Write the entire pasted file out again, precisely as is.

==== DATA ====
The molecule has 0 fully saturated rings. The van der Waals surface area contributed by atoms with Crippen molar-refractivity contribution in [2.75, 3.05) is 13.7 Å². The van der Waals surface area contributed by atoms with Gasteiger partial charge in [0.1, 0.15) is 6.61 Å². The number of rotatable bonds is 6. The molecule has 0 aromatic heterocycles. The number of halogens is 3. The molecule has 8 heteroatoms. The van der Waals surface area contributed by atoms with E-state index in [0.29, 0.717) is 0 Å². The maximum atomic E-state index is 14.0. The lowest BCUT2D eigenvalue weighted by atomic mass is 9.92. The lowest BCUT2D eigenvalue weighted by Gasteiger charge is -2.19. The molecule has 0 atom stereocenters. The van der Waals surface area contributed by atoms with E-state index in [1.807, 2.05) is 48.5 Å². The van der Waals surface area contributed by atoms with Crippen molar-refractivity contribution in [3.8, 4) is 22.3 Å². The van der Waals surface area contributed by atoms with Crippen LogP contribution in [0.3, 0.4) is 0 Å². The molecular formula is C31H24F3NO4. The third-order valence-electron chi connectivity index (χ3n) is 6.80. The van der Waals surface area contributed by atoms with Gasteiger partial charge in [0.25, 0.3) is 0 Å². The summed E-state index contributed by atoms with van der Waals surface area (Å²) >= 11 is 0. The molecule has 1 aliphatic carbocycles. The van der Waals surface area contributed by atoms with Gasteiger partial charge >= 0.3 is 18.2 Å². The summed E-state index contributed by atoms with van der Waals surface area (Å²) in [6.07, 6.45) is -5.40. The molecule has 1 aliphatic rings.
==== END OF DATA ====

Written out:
The molecule has 0 fully saturated rings. The van der Waals surface area contributed by atoms with Crippen molar-refractivity contribution in [2.75, 3.05) is 13.7 Å². The van der Waals surface area contributed by atoms with Gasteiger partial charge in [0.1, 0.15) is 6.61 Å². The number of rotatable bonds is 6. The molecule has 0 aromatic heterocycles. The number of halogens is 3. The molecule has 8 heteroatoms. The van der Waals surface area contributed by atoms with E-state index in [0.29, 0.717) is 0 Å². The maximum atomic E-state index is 14.0. The lowest BCUT2D eigenvalue weighted by atomic mass is 9.92. The lowest BCUT2D eigenvalue weighted by Gasteiger charge is -2.19. The molecule has 0 atom stereocenters. The van der Waals surface area contributed by atoms with E-state index in [1.807, 2.05) is 48.5 Å². The van der Waals surface area contributed by atoms with Crippen molar-refractivity contribution in [3.8, 4) is 22.3 Å². The van der Waals surface area contributed by atoms with Crippen LogP contribution in [0.3, 0.4) is 0 Å². The molecular formula is C31H24F3NO4. The third-order valence-electron chi connectivity index (χ3n) is 6.80. The van der Waals surface area contributed by atoms with Gasteiger partial charge in [0.25, 0.3) is 0 Å². The summed E-state index contributed by atoms with van der Waals surface area (Å²) >= 11 is 0. The molecule has 1 aliphatic carbocycles. The van der Waals surface area contributed by atoms with Gasteiger partial charge >= 0.3 is 18.2 Å². The summed E-state index contributed by atoms with van der Waals surface area (Å²) in [6.07, 6.45) is -5.40. The molecule has 1 aliphatic rings.